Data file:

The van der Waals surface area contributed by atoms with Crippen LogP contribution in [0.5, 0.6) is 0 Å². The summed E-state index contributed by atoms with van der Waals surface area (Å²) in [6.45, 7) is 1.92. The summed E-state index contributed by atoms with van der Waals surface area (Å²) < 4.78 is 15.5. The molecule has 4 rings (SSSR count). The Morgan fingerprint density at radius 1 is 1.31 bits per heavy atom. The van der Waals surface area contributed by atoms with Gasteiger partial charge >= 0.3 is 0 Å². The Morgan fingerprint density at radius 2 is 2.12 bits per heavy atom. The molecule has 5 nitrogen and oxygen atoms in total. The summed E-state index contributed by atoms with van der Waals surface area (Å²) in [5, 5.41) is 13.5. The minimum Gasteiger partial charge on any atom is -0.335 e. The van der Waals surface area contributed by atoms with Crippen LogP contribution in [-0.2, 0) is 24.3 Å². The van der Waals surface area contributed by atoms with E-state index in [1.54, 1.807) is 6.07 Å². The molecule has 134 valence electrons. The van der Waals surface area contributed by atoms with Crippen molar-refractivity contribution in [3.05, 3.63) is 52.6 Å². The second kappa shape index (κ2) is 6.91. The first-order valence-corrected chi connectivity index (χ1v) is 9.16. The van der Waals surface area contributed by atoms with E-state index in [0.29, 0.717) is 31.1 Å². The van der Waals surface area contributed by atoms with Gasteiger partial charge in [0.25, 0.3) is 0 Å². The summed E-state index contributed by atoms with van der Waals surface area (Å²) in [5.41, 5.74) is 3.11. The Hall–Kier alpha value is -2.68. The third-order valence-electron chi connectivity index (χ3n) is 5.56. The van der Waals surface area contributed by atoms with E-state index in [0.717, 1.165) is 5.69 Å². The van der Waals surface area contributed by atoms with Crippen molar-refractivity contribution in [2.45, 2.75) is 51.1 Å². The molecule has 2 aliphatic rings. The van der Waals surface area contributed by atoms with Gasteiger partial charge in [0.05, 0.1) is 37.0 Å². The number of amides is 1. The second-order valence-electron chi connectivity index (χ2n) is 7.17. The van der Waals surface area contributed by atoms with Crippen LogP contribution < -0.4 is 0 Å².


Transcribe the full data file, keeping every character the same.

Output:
The van der Waals surface area contributed by atoms with Crippen LogP contribution in [0.5, 0.6) is 0 Å². The summed E-state index contributed by atoms with van der Waals surface area (Å²) in [6.45, 7) is 1.92. The summed E-state index contributed by atoms with van der Waals surface area (Å²) < 4.78 is 15.5. The molecule has 4 rings (SSSR count). The Morgan fingerprint density at radius 1 is 1.31 bits per heavy atom. The van der Waals surface area contributed by atoms with Gasteiger partial charge >= 0.3 is 0 Å². The Morgan fingerprint density at radius 2 is 2.12 bits per heavy atom. The molecule has 5 nitrogen and oxygen atoms in total. The summed E-state index contributed by atoms with van der Waals surface area (Å²) in [5, 5.41) is 13.5. The minimum Gasteiger partial charge on any atom is -0.335 e. The van der Waals surface area contributed by atoms with Crippen LogP contribution in [-0.2, 0) is 24.3 Å². The van der Waals surface area contributed by atoms with E-state index in [1.54, 1.807) is 6.07 Å². The molecule has 134 valence electrons. The van der Waals surface area contributed by atoms with Crippen molar-refractivity contribution in [3.05, 3.63) is 52.6 Å². The second kappa shape index (κ2) is 6.91. The first-order valence-corrected chi connectivity index (χ1v) is 9.16. The van der Waals surface area contributed by atoms with E-state index in [0.29, 0.717) is 31.1 Å². The van der Waals surface area contributed by atoms with Gasteiger partial charge in [0.25, 0.3) is 0 Å². The summed E-state index contributed by atoms with van der Waals surface area (Å²) in [5.41, 5.74) is 3.11. The Hall–Kier alpha value is -2.68. The third-order valence-electron chi connectivity index (χ3n) is 5.56. The van der Waals surface area contributed by atoms with E-state index in [0.717, 1.165) is 5.69 Å². The van der Waals surface area contributed by atoms with Crippen molar-refractivity contribution in [2.45, 2.75) is 51.1 Å². The molecule has 2 aliphatic rings. The van der Waals surface area contributed by atoms with Gasteiger partial charge in [0.05, 0.1) is 37.0 Å². The number of amides is 1. The second-order valence-electron chi connectivity index (χ2n) is 7.17. The van der Waals surface area contributed by atoms with Crippen LogP contribution < -0.4 is 0 Å².